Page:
one hundred percent of the colonies have to be inspected for AFB. Each
colony with AFB has to be clearly marked, stating that AFB is present
and with the inspection date. These colonies will NOT be allowed into
ALSO NOTE: There should be information on the inspection form stating
whether or not resistant American foulbrood has been found within the
last two years. Colonies will not be allowed to enter NB from an apiary
if resistant American foulbrood has been found in that apiary within the
previous two years.
b) The results of the inspection must be sent by fax (506-453-7978) or
Integrated Pest Management Specialist (Entomologist) and Provincial
Crop Development Branch
NB Department of Agriculture and Aquaculture
P.O. Box 6000, Fredericton, NB, E3B 5H1
c) If the results of the inspection are acceptable, the provincial
Apiarist in NB will then issue the following certificate to the
beekeeper in the Province or Territory of origin: "Permit to Import and
Transport Honey Bees / Autorisation d'importer et de transporter des
abeilles". (This certificate will only be valid if it is dated within
six months of the date the bees are imported into NB.)
Subject B: Beekeepers who do not follow these requirements:
Beekeepers who do not follow these requirements may be subject to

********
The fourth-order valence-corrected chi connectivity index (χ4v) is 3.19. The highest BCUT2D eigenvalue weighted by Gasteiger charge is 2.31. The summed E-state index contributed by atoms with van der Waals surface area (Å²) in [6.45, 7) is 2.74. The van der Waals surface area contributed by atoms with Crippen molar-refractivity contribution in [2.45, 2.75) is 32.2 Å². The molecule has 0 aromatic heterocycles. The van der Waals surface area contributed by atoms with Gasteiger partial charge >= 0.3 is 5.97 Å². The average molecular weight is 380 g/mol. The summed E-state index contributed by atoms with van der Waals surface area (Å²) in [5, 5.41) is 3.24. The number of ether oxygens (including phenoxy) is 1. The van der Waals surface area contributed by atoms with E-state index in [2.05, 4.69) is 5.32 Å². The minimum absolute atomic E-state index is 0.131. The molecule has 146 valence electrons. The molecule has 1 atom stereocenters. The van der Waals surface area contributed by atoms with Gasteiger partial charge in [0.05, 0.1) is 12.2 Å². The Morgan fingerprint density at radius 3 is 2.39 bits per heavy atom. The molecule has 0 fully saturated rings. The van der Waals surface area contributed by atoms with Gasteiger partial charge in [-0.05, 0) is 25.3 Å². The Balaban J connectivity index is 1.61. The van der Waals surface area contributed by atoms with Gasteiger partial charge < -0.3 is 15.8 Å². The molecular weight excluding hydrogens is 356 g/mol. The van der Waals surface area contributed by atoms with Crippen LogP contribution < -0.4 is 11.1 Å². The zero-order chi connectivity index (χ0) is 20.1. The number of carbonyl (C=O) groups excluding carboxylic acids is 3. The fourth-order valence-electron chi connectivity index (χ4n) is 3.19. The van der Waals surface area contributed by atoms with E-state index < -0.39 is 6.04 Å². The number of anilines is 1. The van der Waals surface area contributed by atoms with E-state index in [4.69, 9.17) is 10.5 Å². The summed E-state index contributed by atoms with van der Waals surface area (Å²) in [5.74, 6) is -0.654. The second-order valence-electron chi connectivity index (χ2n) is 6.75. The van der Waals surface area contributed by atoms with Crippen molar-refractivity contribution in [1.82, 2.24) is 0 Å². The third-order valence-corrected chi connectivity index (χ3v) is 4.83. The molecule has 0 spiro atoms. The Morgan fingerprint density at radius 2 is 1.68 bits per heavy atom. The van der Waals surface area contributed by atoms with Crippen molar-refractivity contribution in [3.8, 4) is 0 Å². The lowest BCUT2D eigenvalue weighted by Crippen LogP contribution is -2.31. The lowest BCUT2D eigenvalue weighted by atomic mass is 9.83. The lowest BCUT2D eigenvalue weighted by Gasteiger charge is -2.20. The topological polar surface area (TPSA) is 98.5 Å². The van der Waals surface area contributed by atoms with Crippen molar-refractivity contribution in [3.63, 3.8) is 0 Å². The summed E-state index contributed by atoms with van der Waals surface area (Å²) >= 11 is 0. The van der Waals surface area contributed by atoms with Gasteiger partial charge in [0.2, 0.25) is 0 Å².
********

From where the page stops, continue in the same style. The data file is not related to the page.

Complete texts for the Apiary Inspection Act and Apiary Inspection Act -
General Regulation are found at the following respective sites:
These regulations are designed to help maintain the beekeeping industry
in a healthy state by helping prevent the spread of bee diseases.
Please note that these are provincial requirements. A person importing
honey bees from outside Canada would ALSO have to follow Federal
These conditions are subject to change without notice.
Please contact Chris Maund, Integrated Pest Management Specialist
(Entomologist) and Provincial Apiarist, if further information is
required. (tel: 506-453-3477)
Collapse Disorder Press Release - HONEY BEE DIE-OFF ALARMS BEEKEEPERS, CROP
GROWERS AND RESEARCHERS
Disorder Podcast (2/2007) - YOU WOULD NEED QUICK TIME PLAYER (DOWNLOAD IS
FREE) TO PLAY THIS FORMAT
Merry Christmas and Seasons Greetings to all! All of the Maritime Beekeepers were so good this year that Santa stopped by
at their annual meeting! Don't believe that Santa was there? Click
here to see for yourself.